Community · Encouragement · Sow Kind

Moment of Truth Monday

Proper table settings make me nervous. While I distinctly remember the lesson in Brownies, I also remember panic moving in simultaneously. Did the spoon and knife go together? Where did the napkin belong? What if I didn’t get the place setting right?

I promise I’m not exaggerating. Setting the table sends me googling and worrying in equal amounts today. Not that it happens all that much, but there are times I’m sure I don’t own the correct dishes and I ought to own cloth napkins. You see, I’m more of a paper and plastic kind of girl.

Don’t misunderstand. I love the beauty of a properly set table. I swoon over beautiful china and polished silver. I appreciate the effort it takes, and the aesthetic it creates. I’ve just let myself off the hook for getting it right.

I’ve heard others say that comparison is the thief of joy. I can assuredly recall times when that has been true. I think comparison steals more than joy, though. Comparison is often the death of engagement. If I can’t do [such and such] like [so and so], then why should I even try? How many invitations have died in infancy because fear of not getting it perfect prevailed?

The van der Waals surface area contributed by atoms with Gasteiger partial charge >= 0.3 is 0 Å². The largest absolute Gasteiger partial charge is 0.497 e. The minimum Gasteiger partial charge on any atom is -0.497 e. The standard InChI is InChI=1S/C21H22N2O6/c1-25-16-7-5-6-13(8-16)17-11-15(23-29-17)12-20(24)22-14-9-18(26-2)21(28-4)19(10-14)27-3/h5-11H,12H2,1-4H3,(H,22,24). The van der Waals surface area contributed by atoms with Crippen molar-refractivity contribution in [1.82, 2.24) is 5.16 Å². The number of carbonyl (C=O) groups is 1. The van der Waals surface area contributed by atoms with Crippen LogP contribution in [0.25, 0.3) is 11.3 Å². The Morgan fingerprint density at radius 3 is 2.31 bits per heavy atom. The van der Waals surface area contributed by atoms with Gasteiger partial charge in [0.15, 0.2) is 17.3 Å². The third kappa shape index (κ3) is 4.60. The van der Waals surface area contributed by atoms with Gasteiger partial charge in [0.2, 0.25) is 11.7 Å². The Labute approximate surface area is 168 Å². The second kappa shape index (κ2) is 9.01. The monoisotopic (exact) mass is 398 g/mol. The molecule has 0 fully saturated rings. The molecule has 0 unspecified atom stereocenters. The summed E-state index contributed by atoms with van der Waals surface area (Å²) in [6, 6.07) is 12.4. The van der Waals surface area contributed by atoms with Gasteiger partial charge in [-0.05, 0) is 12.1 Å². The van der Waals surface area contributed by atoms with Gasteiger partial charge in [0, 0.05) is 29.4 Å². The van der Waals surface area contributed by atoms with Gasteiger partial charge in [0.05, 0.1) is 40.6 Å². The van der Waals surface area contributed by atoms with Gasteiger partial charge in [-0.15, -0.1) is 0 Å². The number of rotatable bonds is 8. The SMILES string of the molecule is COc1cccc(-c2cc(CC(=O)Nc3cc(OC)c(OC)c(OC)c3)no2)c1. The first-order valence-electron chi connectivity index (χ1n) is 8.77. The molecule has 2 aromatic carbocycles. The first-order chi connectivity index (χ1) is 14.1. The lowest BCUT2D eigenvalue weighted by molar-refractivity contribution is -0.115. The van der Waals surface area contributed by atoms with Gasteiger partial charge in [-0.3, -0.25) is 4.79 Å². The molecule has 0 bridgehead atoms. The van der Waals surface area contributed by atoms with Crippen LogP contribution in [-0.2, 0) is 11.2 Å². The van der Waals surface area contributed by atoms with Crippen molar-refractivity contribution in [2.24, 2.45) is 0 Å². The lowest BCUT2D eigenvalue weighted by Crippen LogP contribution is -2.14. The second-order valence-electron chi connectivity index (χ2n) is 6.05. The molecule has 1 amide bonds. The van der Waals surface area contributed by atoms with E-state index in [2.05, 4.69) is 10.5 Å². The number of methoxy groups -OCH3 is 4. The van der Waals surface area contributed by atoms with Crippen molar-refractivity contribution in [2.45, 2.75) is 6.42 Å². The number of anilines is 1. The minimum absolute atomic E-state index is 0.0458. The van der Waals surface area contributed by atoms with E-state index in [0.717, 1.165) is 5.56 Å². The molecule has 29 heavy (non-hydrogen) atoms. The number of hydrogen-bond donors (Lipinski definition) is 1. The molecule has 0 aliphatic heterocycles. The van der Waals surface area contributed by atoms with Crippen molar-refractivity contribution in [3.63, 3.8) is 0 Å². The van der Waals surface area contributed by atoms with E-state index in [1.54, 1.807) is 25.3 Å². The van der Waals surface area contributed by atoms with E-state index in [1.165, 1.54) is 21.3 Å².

Personally, setting a proper table is not about the actual place settings. A properly set table is about creating a space for interaction and engagement. Relationship cultivation takes center stage.

Can that happen around a table the mothers of etiquette would approve? Without a doubt. Can it happen around a table set with paper and plastic? Definitely.

What’s my point? When we take a useful lesson and use it to disqualify participation, we lose. If not knowing how to set a table kept me from inviting others to it, I would not be the woman I am. My life is a collection of pearls of wisdom I’ve collected along the way.

If I calculate what I don’t have/what I don’t know, I come up short every time. Comparison might be the thief of joy, but it’s often the death of engagement. So, I’ll keep consulting Google to find out where the knife goes AND using paper plates. Along with it, I’ll continue extending invitations to my table and engaging with anyone willing to come.

Although I will persist with paper napkins, I won’t measure success in terms of someone else’s table. Table settings are conduits for relationship, so I’ll keep setting the table in hopes of cultivating opportunities to grow deeper with others.


#MomentofTruthMonday #EtiQUIT #Comparison #TableSettings #LifeLessons

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